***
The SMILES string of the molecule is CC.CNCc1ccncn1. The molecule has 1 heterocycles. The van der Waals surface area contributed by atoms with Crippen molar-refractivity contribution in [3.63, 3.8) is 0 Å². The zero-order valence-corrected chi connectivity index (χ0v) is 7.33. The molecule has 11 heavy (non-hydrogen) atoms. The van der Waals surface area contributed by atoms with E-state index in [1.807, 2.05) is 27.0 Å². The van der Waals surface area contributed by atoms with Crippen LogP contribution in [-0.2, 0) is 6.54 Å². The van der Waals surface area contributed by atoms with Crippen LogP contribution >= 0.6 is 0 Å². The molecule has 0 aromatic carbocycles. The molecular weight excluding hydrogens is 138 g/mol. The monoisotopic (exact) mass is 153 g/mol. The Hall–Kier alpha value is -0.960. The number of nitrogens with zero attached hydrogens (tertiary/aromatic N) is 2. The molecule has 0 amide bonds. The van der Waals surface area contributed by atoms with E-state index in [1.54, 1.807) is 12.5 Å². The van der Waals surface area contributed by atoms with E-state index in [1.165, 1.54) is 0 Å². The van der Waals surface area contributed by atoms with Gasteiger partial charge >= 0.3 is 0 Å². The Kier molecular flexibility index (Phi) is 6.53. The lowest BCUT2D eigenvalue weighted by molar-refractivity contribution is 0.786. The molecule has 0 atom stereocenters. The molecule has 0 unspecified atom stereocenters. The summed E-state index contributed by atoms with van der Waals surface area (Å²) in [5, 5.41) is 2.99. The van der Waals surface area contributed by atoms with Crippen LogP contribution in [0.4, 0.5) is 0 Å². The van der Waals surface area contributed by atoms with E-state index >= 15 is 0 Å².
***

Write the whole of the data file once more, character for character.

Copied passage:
The SMILES string of the molecule is CC.CNCc1ccncn1. The molecule has 1 heterocycles. The van der Waals surface area contributed by atoms with Crippen molar-refractivity contribution in [3.63, 3.8) is 0 Å². The zero-order valence-corrected chi connectivity index (χ0v) is 7.33. The molecule has 11 heavy (non-hydrogen) atoms. The van der Waals surface area contributed by atoms with E-state index in [1.807, 2.05) is 27.0 Å². The van der Waals surface area contributed by atoms with Crippen LogP contribution in [-0.2, 0) is 6.54 Å². The van der Waals surface area contributed by atoms with Crippen LogP contribution >= 0.6 is 0 Å². The molecule has 0 aromatic carbocycles. The molecular weight excluding hydrogens is 138 g/mol. The monoisotopic (exact) mass is 153 g/mol. The Hall–Kier alpha value is -0.960. The number of nitrogens with zero attached hydrogens (tertiary/aromatic N) is 2. The molecule has 0 amide bonds. The van der Waals surface area contributed by atoms with E-state index in [1.54, 1.807) is 12.5 Å². The van der Waals surface area contributed by atoms with E-state index in [1.165, 1.54) is 0 Å². The van der Waals surface area contributed by atoms with Gasteiger partial charge >= 0.3 is 0 Å². The Kier molecular flexibility index (Phi) is 6.53. The lowest BCUT2D eigenvalue weighted by molar-refractivity contribution is 0.786. The molecule has 0 atom stereocenters. The molecule has 0 unspecified atom stereocenters. The summed E-state index contributed by atoms with van der Waals surface area (Å²) in [5, 5.41) is 2.99. The van der Waals surface area contributed by atoms with Crippen LogP contribution in [0.4, 0.5) is 0 Å². The van der Waals surface area contributed by atoms with E-state index >= 15 is 0 Å².